Posted by Joseph A. Komonchak
Halfway between Milan and Turin, in a little hollow below a glacial morain, with the foothills of the Italian Alps providing the distant horizon, sits the monastery of Bose, one of the most important religious foundations in Italy since the Second Vatican Council. On the day the Council closed, December 8, 1965, Enzo Bianchi, a 21-year-old layman, began to live a monastic life in an abandoned farm house. It would be only in August of 1968 that three others decided to join him at Bose. One of them was a pastor in the Swiss Reformed Church, and one of them was a woman. With them two of the chief characteristics of the monastic community of Bose were established: it would be ecumenical in membership and would include both men and women. The experiment had to survive the opposition of the local bishop, but thanks to the support of the cardinal archbishop of Turin, the community survived and grew and eventually won the formal approval of a later bishop.
Forty years later the community consists of some eighty members, with the men in a slight majority; the median age is around 40. Most of the members are from northern Italy, but several other European countries are represented, and there is one American. One member is the retired Orthodox Metropolitan of Sylivira, Emilianos Timiadis, who had served as personal representative of the Ecumenical Patriarch at the World Council of Churches; there are at least four Protestants in the community. The primary vocation is monastic and so only five of the monks are ordained priests to see to the sacramental needs of the community and of the thousands of guests who descend upon the monastery throughout the year. The community has its own monastic rule, which borrows from earlier monastic traditions but follows none of them exactly.
The day is structured around the common prayer. The monks arise at 4:30 for private prayer and then join in common morning prayer at 6:00. The rest of the morning is devoted to the various activities that monks perform (from iconography to tending the gardens; from carpentry to writing; from translating to bottling teas, condiments, olive oil, and spices). Midday prayer is at 12:30, and after an afternoon of work and study, evening prayer is chanted at 6:30. The altum silentium runs from 8:00 PM to 8:00 AM.
The common prayer is sung in Italian with an adaptation of Gregorian chant sung in lovely harmonies. The texts of the Psaltery have been newly translated from the Hebrew and with an eye also to the traditional christological interpretation of the Psalms. The antiphons are always drawn from the Scriptures, and they constantly invoke the redemption effected in Christ, with particular, continuous insistence on Christ’s resurrection. The Sunday liturgy especially focuses on the resurrection. At a Saturday vigil, one of the monks leads a public lectio divina of the next day’s scriptural passages; Sunday morning prayer is called a “celebration of the resurrection,” at which, following an Orthodox tradition, one of the Gospel resurrection narratives is read. The spirituality cultivated at Bose is wholly centered upon the Word of God in the Scriptures, illumined also by the meditations of the Fathers and of the great spiritual masters.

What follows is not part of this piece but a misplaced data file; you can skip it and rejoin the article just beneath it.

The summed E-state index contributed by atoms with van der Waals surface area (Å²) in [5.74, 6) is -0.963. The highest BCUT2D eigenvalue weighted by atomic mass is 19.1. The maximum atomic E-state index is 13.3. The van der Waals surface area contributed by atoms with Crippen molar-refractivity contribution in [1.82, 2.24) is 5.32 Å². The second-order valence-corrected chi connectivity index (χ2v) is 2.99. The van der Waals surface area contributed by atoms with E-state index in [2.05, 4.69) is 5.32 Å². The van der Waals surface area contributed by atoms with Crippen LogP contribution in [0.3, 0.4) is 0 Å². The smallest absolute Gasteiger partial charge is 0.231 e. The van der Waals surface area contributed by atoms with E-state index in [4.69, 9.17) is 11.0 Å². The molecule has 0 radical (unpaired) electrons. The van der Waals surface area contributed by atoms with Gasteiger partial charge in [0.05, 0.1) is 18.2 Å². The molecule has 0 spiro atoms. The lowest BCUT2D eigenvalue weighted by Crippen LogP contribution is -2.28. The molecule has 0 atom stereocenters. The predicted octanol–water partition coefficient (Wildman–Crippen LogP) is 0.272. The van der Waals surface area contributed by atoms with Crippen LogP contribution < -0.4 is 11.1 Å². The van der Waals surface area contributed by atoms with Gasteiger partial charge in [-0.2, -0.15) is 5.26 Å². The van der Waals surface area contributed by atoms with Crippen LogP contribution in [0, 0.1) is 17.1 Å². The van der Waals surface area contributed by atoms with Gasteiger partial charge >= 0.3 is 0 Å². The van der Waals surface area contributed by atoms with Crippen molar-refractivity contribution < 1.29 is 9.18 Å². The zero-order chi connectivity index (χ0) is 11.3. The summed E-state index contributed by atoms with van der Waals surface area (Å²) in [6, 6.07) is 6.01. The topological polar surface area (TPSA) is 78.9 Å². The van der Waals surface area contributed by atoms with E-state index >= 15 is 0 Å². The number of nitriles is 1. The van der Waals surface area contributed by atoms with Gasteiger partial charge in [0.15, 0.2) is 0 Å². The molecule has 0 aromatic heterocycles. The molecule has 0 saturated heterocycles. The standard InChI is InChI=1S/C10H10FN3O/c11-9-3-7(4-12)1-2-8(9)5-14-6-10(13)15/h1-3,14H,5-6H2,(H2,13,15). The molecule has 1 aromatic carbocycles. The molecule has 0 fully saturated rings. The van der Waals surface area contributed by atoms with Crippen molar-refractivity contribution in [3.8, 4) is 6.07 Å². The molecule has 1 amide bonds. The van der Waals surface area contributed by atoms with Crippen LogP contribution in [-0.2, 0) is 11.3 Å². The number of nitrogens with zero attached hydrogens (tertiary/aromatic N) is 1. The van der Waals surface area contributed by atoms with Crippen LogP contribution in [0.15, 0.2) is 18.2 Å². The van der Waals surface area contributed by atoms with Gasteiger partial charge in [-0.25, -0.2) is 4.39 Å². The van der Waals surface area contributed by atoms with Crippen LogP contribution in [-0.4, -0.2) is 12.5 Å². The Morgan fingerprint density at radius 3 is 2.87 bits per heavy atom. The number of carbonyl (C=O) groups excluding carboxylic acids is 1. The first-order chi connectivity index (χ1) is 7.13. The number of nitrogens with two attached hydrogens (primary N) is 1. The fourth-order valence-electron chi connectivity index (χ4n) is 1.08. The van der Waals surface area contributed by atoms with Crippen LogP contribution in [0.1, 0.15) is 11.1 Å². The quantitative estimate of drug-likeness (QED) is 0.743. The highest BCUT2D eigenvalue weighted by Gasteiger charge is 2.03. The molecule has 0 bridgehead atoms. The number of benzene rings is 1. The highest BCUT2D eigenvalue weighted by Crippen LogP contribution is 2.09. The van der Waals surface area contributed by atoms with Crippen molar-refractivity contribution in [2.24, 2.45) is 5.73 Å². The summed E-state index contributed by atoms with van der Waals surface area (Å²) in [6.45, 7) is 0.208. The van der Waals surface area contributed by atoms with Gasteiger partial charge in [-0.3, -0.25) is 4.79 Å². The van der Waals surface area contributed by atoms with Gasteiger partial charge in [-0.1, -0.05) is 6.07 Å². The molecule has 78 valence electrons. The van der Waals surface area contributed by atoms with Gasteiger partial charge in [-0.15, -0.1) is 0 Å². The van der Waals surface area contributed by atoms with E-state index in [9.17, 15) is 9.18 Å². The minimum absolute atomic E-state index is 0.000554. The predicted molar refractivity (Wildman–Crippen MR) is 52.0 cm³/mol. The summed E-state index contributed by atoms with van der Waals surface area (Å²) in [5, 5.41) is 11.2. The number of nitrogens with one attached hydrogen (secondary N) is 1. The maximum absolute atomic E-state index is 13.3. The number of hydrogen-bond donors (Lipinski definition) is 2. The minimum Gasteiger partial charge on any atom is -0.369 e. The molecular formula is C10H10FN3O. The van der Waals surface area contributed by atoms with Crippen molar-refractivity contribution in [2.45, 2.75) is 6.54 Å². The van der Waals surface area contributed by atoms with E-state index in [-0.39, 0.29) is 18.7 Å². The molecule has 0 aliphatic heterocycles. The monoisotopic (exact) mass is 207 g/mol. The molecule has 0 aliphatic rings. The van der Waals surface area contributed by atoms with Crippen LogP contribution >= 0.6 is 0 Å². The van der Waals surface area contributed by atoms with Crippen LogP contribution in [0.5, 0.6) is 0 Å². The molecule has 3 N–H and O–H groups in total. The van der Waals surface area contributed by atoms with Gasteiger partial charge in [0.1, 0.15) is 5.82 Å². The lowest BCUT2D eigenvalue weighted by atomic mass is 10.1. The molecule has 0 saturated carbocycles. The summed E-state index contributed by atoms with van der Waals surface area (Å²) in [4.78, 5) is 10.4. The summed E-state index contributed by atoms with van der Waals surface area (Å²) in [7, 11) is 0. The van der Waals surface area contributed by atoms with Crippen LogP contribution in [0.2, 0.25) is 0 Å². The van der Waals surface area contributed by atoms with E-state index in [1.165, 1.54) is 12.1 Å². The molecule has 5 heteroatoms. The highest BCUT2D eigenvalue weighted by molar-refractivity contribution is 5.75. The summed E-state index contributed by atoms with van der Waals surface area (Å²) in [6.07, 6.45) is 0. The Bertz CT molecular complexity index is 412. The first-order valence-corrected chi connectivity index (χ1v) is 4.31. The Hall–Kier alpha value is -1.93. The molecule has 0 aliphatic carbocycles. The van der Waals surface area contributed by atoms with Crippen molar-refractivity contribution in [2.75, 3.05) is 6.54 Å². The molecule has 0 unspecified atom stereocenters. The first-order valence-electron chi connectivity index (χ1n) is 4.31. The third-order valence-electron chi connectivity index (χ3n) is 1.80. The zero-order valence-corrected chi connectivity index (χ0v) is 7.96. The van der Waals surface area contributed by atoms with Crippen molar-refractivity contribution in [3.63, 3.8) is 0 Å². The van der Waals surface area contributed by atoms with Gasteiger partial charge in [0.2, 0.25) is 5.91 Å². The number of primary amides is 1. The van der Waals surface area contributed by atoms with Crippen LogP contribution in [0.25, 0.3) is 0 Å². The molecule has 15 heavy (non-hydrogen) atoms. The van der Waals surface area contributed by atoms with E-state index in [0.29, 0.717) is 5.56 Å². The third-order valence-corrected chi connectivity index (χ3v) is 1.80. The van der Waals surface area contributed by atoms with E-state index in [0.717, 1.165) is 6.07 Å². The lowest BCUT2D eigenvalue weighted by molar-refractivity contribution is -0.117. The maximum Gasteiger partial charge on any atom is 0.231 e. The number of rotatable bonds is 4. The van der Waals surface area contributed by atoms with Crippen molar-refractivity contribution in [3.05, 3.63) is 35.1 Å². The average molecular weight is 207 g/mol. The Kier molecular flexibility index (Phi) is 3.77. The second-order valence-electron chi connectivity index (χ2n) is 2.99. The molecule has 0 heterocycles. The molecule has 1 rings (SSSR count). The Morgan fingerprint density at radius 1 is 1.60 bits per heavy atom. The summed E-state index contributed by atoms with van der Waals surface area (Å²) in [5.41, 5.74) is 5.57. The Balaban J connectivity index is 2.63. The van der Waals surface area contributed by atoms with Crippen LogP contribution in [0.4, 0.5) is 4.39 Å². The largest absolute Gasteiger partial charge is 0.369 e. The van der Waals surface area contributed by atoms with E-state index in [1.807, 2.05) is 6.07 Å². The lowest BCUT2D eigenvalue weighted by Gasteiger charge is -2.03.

The community has its own publishing house, Qiqayon (the Hebrew name of the shrub that grew up to shelter Jonah from the heat), which has published many texts of theology and of the various schools of Christian and Jewish spirituality. The monastery has hosted scholarly symposia on ecumenical, inter-religious, spiritual and theological subjects. Monks offer regular courses in biblical Hebrew and Greek. Enzo Bianchi offers frequent “Encounters,” talks on spiritual and theological themes. The Sunday I was there he gave the second in a series of meditations and reflections on “The Experience of God in the Old Testament.” Over 500 people attended, and I was told another 250 had to be turned down for lack of space.
Bianchi, prior of the community but never ordained himself, has become an important figure in the Church in Italy. He is regularly called upon to give retreats for bishops and priests. He writes regular columns on contemporary affairs for newspapers: one recent one was on “the code of mediocrity” exemplified by a certain popular novel. He was asked to compose the liturgies of repentance that Pope John Paul II led on the first Sunday of Lent in 2000.
To accommodate the growing number of people who want to come to share the experience of prayer and spiritual commitment, the community recently opened a new guesthouse, and the monks are now constructing a better facility for those who wish to camp out at the monastery. Guests are welcomed regardless of their ability to pay, although, of course, recommendations for daily expenses are provided for those who can pay. Guests are welcome to attend and participate in the daily prayer and in the twice-weekly eucharists. Priests are available for confession, and monks for spiritual conversation. The area is very quiet, and walks are possible along rural roads and on paths through the woods, where, however, one may find oneself pausing at the sign that announces that the hunting of wild boar is permitted in these woods. A ten-minute walk brings one to the restored Romanesque church of San Secondo, built in the eleventh and twelfth century, the main church being the simplest of constructions to which was added a bell-tower that is considered one of the finest examples of Romanesque architecture in the region. There are various views of the church that enable one to imagine how it must have looked in the Middle Ages, quiet opportunities to reflect on the living of the faith in tiny communities like the one that built this church: the Church alive then, as now, only in and as Churches like the community of men and women of San Secundo.